The Bojannes’ choice of the site responded to strategic reasons: the city, in fact, arose in 1019 on the site of the destroyed Aecae, a settlement active since pre-Roman times, which later became an important municipium thanks to the transit of the Traiana-Irpinia road. Thanks to the spiritual heritage of the ancient center, already a vital bishop’s seat, and to the hinge position for the direct traffic on one side to Bari and Brindisi, on the other to the Gargano, it became an important stop on the pilgrimage routes. Here, for example, there was the hospital of Saint Mark and, in the citations of the time, the Traiana road is expressly mentioned with the name of “Via Francigena” (Francigena road), the itinerary of faith that connected Central Europe with the Holy Land.
With the arrival of the Normans, the city became an important and privileged center, so much so that Robert the Guiscard made it his favorite residence granting numerous privileges. As a center of spiritual irradiation, the magnificent Cathedral dedicated to the Assumption was erected, one of the most noteworthy episodes of Romanesque art in Puglia. The construction is documented as early as 1083, but the architectural history of the current building began in 1093 to end in the Federician season. The sculptural cycle that reproduces a lively repertoire of medieval iconography is very rich. Apart from the famous rose window, a special mention deserves the two bronze doors, a masterpiece created between 1120 and 1130 by the founder Oderisio of Benevento.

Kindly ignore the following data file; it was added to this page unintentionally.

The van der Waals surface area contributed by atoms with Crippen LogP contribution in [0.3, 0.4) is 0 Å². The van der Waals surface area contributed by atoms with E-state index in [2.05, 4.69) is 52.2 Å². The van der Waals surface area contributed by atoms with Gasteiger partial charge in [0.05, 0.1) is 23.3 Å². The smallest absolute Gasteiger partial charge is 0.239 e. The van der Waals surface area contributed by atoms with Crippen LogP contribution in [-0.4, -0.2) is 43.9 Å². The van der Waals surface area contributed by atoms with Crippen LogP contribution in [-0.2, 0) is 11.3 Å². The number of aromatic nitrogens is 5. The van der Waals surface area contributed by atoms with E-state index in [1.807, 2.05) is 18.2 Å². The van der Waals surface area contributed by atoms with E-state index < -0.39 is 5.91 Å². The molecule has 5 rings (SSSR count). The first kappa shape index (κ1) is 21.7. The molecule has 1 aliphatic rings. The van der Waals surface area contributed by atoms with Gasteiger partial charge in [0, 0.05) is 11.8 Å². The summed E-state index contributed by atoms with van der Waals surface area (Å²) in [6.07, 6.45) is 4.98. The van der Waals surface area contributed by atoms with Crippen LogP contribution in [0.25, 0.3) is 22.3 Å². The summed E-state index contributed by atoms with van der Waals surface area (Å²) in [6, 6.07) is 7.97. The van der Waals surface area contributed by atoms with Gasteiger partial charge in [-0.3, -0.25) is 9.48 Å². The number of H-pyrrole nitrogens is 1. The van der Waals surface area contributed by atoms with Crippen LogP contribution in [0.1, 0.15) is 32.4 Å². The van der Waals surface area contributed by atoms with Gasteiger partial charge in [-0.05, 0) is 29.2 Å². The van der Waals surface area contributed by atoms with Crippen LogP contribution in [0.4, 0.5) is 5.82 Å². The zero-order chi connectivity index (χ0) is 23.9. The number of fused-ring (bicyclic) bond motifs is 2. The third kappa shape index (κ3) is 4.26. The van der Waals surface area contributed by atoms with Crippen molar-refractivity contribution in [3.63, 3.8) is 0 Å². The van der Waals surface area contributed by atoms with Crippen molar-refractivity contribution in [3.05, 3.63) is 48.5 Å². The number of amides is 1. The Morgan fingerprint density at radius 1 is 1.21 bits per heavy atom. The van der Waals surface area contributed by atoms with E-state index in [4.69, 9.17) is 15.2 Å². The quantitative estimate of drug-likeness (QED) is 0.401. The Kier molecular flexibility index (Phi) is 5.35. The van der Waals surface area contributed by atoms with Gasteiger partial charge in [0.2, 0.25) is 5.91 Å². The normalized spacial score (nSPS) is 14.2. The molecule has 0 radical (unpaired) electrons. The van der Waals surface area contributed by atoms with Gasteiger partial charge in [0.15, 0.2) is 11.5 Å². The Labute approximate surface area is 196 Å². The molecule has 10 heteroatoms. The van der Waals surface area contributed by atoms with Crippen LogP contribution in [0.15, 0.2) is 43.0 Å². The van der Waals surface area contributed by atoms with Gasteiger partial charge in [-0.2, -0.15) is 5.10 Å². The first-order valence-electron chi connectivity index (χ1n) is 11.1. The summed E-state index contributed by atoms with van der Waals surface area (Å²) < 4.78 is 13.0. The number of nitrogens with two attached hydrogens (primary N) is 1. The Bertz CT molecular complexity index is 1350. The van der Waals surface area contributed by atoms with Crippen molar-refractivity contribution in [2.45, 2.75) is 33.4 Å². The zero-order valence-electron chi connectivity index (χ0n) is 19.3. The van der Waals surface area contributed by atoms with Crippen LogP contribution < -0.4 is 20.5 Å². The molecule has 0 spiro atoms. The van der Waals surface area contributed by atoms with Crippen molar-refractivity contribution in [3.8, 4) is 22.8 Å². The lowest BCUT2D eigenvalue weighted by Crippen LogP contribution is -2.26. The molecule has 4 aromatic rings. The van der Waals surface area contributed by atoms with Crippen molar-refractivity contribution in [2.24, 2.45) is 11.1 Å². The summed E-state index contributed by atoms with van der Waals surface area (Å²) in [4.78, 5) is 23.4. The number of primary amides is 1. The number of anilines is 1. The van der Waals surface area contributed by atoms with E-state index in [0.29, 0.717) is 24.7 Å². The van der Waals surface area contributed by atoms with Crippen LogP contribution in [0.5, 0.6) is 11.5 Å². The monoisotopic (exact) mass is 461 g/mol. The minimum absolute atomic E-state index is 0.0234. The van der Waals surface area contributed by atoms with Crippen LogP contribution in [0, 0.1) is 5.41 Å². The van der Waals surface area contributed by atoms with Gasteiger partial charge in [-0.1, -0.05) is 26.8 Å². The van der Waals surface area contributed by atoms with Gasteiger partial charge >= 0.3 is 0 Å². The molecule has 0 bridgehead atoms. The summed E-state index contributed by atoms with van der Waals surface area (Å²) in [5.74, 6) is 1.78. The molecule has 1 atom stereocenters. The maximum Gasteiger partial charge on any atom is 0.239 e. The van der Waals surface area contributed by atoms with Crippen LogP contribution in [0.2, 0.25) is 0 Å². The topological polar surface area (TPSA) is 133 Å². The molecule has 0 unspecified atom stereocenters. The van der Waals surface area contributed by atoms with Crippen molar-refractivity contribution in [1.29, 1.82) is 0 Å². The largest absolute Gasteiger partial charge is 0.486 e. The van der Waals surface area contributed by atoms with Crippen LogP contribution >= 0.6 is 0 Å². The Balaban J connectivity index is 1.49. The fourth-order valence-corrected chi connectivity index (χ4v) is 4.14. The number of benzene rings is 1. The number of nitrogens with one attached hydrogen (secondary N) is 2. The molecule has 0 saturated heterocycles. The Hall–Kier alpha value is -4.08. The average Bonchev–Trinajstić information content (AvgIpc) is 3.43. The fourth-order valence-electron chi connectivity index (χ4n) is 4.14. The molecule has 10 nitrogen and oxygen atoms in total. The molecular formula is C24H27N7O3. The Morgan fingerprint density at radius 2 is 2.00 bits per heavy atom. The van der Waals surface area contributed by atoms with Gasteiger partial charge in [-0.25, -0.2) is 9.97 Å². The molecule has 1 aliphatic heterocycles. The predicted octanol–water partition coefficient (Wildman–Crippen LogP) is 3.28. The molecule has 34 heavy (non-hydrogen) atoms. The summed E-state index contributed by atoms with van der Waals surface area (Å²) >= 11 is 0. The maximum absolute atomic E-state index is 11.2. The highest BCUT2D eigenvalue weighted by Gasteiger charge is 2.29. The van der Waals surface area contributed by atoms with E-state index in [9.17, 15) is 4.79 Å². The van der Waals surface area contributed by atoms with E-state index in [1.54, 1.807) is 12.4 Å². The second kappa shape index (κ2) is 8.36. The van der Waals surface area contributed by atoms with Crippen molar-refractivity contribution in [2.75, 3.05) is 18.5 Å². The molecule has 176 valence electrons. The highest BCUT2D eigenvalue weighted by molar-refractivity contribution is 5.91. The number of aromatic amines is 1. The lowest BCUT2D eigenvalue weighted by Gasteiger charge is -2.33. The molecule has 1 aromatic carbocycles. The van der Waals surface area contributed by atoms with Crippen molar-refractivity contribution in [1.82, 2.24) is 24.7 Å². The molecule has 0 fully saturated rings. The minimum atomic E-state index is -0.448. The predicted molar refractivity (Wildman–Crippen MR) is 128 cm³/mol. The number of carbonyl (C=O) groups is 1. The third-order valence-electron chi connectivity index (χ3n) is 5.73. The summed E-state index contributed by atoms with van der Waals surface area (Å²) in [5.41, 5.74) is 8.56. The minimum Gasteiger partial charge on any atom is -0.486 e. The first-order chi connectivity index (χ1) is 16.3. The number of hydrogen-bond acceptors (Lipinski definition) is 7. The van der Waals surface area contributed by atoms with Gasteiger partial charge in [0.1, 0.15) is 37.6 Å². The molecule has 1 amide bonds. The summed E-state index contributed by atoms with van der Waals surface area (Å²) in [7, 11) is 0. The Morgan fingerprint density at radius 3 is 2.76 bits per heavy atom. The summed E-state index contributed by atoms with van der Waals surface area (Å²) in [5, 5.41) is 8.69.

Also of great architectural value is the medieval church of St. Basil Magnus, with elements of reuse of the Roman era. In addition to the rich architectural heritage, the city preserves other precious evidence of history and art at the Civic Museum and the Cathedral Treasure, where, among other things, the rare Exultet rolls are kept , miniated parchment codices of XI- Twelfth century of exceptional documental value.